Also the shortened version of the title of the movie "Dr. Schlitz Climbs Mount Washington." The Schlitz film is a long-standing part of Dartmouth Outing Club tradition, and is shown at Moosilauke during DOC Trips, as well as Fall Weekend and Spring Weekend.

The film itself is not so great, but the running commentary from those who know what it's about is fantastic. If you ever have a chance to come to a Moosilauke Fall Weekend or a Moosilauke Spring Weekend, you definitely should - not only for Schlitz, but also for the sheer wonderfulness of the Moosilauke Ravine Lodge, and, of course, majestic Moosilauke itself.

Schlitz started out in Milwaukee in the 1850s as the pub brew for tavern owner August Krug. At this point, no beer had any national presence, since there was no way to preserve the beer for wide distribution. Krug died, Joseph Schlitz came in, married Krug's widow and took over the operation.

Schlitz worked off of Krug's success and began building a large local beer brewer. At the same time, a number of events took place which allowed for the build-up of big national breweries (centered around Milwaukee and St. Louis). Milwaukee, with its large German immigrant population, is known for being one of the largest brewing cities in the world (it was the starting place for Miller, Schlitz and Pabst) and in 1871, it was given an opportunity to expand thanks in part to the Great Chicago Fire. As a result, most of the breweries in Chicago were destroyed. Schlitz and the other Milwaukee brewers used this to move in and set up shop a short distance from their home base by distributing their beer to the people of Chicago through taverns which they began buying up. This gave them regional power and distribution of their beer.

Within a few years, the innovation of pasteurization allowed beer to be preserved for much longer amounts of time and Schlitz capitalized on it. They began distributing their beer throughout the country and set up a distribution network by buying local breweries throughout the country. Assisted by the pasteurization process the use of glass bottles became prevalent which allowed people to drink beer outside of the bar/tavern setting and helped increase sales of the burgeoning beer market. Over time, Schlitz became a very successful company, with not only a large market share in the beer market, but also control over various local real estate and banking.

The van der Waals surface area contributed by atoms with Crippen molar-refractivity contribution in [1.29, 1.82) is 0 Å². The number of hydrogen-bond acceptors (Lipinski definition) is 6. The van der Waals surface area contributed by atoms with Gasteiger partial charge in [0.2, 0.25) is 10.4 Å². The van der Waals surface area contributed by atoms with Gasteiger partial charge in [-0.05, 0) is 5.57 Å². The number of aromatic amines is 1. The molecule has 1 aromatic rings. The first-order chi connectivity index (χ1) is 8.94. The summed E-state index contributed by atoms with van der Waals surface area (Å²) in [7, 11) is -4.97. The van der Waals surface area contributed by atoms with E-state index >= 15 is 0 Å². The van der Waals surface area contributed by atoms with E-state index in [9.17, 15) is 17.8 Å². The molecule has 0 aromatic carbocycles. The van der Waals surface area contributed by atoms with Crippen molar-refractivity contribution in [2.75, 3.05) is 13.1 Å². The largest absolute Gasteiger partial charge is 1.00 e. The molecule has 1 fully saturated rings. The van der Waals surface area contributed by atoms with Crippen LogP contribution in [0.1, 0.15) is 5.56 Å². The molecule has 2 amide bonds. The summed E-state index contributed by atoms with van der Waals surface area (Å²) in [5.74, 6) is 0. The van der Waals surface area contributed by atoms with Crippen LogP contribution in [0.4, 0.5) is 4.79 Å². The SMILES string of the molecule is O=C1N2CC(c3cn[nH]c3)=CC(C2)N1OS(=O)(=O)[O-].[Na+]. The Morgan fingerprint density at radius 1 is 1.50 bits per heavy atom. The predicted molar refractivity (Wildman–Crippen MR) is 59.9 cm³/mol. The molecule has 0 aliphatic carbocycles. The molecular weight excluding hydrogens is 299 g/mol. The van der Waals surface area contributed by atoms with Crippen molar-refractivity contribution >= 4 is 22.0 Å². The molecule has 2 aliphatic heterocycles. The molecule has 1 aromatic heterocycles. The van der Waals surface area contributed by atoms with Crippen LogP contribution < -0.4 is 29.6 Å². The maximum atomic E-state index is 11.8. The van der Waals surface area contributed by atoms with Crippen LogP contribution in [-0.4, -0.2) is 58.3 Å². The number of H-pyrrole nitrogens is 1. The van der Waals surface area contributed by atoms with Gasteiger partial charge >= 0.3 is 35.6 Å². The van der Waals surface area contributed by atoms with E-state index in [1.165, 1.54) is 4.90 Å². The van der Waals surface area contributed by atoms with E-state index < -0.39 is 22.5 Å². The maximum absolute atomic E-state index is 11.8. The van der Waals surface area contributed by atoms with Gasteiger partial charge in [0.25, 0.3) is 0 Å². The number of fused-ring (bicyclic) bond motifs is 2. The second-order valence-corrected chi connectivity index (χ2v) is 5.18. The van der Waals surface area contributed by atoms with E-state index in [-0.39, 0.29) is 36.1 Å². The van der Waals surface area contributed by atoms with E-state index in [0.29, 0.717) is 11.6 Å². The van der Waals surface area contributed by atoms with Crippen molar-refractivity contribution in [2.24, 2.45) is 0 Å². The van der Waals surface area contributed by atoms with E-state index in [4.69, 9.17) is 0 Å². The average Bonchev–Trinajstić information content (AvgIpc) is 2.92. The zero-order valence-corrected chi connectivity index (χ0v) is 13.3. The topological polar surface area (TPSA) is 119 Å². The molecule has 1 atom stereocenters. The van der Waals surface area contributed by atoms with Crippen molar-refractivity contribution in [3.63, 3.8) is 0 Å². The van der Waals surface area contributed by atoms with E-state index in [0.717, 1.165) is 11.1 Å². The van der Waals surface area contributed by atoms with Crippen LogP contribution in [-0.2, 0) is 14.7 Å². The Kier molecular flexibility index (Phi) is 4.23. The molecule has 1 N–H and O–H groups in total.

For the next thirty years, Schlitz, as well as Anheuser-Busch and Miller, began building a wider distribution network. This was all brought to a halt in 1919 with the advent of prohibition. Schlitz (now under ownership of the Ühlein family), believed that prohibition would not last for long, and did not sell its brewing facilities. It kept afloat through land speculation, a lumber company it owned and various other business. It tried, like many beer companies, to use its bottling and brewing plants, to create chocolate and soda, but this failed miserably.

However, they survived prohibition and, the second prohibition was repealed in 1933, Schlitz was back on the markets and, for a number of years, it was the largest brewer in the United States. But in 1953, a strike of all Milwaukee brewing employees allowed Anheuser-Busch to take over the top spot as the number one selling brewery in the U.S.

Over the next 15 years, Schlitz and Budweiser battled it out for the most popular beer in the country until Schlitz made a fatal and famous mistake. They determined that in order to beat out A-H, they would have to lower the costs in production and modify their beer to be more palatable (read: lighter) to the average American. They saved money on each barrel of beer, but the change in beer made for shittier beer. Finally, as they were losing their market share, and Miller was beginning to surpass them in sales, the big moment came. In 1976, they were forced to destroy millions of bottles and cans of beer because they had skimped too much on their filtration system. As a result, this enormous batch of beer was "hazy" in appearance (some said it looked like something was floating their beer). It was only sediment from the yeast (which in some beers, like hefeweizen, is now a hip thing), but the damage had been done.

Miller quickly overtook Schlitz in the market as did Pabst. The final blow occurred in 1981 when another strike occurred. In 1982, Schlitz shut down and its assets were sold to Stroh's, who, in turn, went out of business. Recently, Schlitz and Schlitz Lite have appeared (at least here in Chicago) in bars and stores. They are being brewed by Pabst (although Pabst has recently had its own troubles. They no longer brew their own beer. Instead, they contract it out).

So Schlitz, the largest beer brewer in the world, managed to destroy itself through over-expansion (they had breweries all over the world by the time they shut down) and screwing with the quality of their beer to undercut the competition. Their history has always sounded vaguely similar to the downfall of Pan-Am.

Some Sources: (great description of the history of Schlitz)

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